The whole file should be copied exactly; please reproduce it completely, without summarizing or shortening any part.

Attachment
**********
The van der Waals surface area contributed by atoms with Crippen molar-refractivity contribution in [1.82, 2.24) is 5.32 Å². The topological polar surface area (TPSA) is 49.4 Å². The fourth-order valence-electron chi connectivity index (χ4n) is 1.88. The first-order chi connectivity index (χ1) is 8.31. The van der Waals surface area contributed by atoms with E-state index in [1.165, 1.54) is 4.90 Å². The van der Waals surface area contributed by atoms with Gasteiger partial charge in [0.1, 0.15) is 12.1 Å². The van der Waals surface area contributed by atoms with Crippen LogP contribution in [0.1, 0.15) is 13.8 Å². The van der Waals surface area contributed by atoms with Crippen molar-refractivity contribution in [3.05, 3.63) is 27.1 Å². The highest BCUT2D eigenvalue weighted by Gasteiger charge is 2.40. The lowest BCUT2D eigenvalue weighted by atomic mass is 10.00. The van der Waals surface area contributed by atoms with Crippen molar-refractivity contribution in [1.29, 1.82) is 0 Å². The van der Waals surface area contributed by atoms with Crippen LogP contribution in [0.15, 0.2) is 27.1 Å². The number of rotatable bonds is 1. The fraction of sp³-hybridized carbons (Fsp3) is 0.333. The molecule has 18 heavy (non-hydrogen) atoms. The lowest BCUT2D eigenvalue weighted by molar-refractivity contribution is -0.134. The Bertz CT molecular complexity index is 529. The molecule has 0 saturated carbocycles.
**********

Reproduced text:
The van der Waals surface area contributed by atoms with Crippen molar-refractivity contribution in [1.82, 2.24) is 5.32 Å². The topological polar surface area (TPSA) is 49.4 Å². The fourth-order valence-electron chi connectivity index (χ4n) is 1.88. The first-order chi connectivity index (χ1) is 8.31. The van der Waals surface area contributed by atoms with E-state index in [1.165, 1.54) is 4.90 Å². The van der Waals surface area contributed by atoms with Gasteiger partial charge in [0.1, 0.15) is 12.1 Å². The van der Waals surface area contributed by atoms with Crippen LogP contribution in [0.1, 0.15) is 13.8 Å². The van der Waals surface area contributed by atoms with Crippen molar-refractivity contribution in [3.05, 3.63) is 27.1 Å². The highest BCUT2D eigenvalue weighted by Gasteiger charge is 2.40. The lowest BCUT2D eigenvalue weighted by atomic mass is 10.00. The van der Waals surface area contributed by atoms with Crippen molar-refractivity contribution in [1.29, 1.82) is 0 Å². The van der Waals surface area contributed by atoms with Crippen LogP contribution in [0.15, 0.2) is 27.1 Å². The number of rotatable bonds is 1. The fraction of sp³-hybridized carbons (Fsp3) is 0.333. The molecule has 18 heavy (non-hydrogen) atoms. The lowest BCUT2D eigenvalue weighted by molar-refractivity contribution is -0.134. The Bertz CT molecular complexity index is 529. The molecule has 0 saturated carbocycles.